the members of the university, tbe other for the
accommodation of the pubhc. Around the walls
the arms of the nineteen provinces of the Neth-
erlands are emblazoned. It is lighted by a lantern
sixty feet in circumference, in the middle of the
dome. From the hall the apartments for the dif-
ferent courses of instruction branch on each side.
The cabinet of natural history is one hundred and
twenty feet long, and already well furnished : that
of mineralogy is one hundred and thirty feet long,
and contains several thousand specimens scien-
tifically arranged. There is also a fine dissecting
room, and a cabinet of models of agricultural im-

Between Gbent and Antwerp lies a tract of land
called the Pays de Waes. It was originally a
barren and shifting sand; but the persevering
industry of the inhabitants has rendered it the
admiration of every visitor, whether native or for
eigner. It is throughout divided into small fields,
each surrounded by a low quickset hedge and a
deep trench. The middle of every field is eleva-
ted and the ground declines in all directions to
the ditch. The object of this singular mode of
husbandry is to prevent the bad effects of heavy
rains, which, if they fell upon the level surface,
consisting of dry porous sand, would carry down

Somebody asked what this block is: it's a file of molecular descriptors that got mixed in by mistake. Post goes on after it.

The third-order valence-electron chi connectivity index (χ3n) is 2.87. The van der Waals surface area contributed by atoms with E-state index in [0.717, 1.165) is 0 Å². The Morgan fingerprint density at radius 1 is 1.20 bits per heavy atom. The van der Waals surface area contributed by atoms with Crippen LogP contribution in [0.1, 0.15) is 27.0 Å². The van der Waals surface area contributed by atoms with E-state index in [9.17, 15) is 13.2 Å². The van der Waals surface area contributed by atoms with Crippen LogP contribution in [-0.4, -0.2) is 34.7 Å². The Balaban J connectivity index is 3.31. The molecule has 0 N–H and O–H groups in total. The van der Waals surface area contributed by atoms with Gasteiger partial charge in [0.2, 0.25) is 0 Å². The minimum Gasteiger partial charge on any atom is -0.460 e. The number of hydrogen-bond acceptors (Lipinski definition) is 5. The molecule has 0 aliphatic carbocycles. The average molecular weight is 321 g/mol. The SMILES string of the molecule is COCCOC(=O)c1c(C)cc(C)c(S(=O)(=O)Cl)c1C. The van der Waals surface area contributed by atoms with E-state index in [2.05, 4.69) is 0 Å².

the manure through it, and render it useless;
whereas the    water,    as it falls    on    the    declivity

glides down    more    gently, and    does no injury.

The farms are so small, and the cottages so close-
ly intermixed, that the whole exhibits the appear-
ance of one continued village. The interior of
each dwelling presents an aspect of neatness and
comfort fully corresponding with what might be
expected from the "exterior appearance of their

Ghent is situate    thirty miles    S.    W.    of Ant-
werp. Lat.    51. 3.    N., long. 3.    44.    E.    Popula-

tion 78,000.

Ghent, p.v. Gallatin Co. Kentucky.

Ghergong, a city and the capital of the kingdom
of Assam. It is seated on the Legoo. near its con-
flux with the Burrampooter, 400 m. X. E. of Cal-
cutta. Long. 93. 36. E., lat. 25. 35. X.

Gheriah, a sea port of Hindoostan. on the coast
of Concan. It was the capital of Angria, a famous
piratical prince, whose fort here was taken by the
English and Mahrattas, in 1756, and his whole fleet
destroyed. It is 165 m. S. by. E. of Bombay. Long.
73. 8. E., lat. 16. 45. N.

Ghilan, a province of Persia, on the S. W. side
of the Caspian Sea, supposed to be the Hyrcania
of the ancients. On the W. side are high moun-
tains which are covered with many sorts of trees,
and in the highest parts of them are deer, bears,
wolves, leopards and tigers. It produces abun-
dance of silk, oil, wine, rice, tobacco, and excel-
lent fruit. This province was ceded to Russia,
by a treaty concluded at Petersburg in 1724, but
not possessed by Russia till 1780. Reshd is the

Ghizni, or Gazna, a town of the country of Ca-
bifl, once the capital of a powerful empire of tbe
same name. It is called the second Medina, from
the great number of illustrious persons who have
been interred here. It is 54 m. S. of Cabul. Long.
63. 20. E., lat. 33. 40. N.

Gholscmville, p.v. Brunswick Co. Va.

Ghourbond, a town of the country of Cabul 42
m. N. W. of Cabul.

Ghurka, now Aurungabad, (which see).

Gibello, a town of Italy, in the duchy of Par-
ma, on the river Po, sixteen miles N. W. ol

Gibraltar, a town of Spam, near a mountain of

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Brookes' Universal Gazetteer of the World (1850)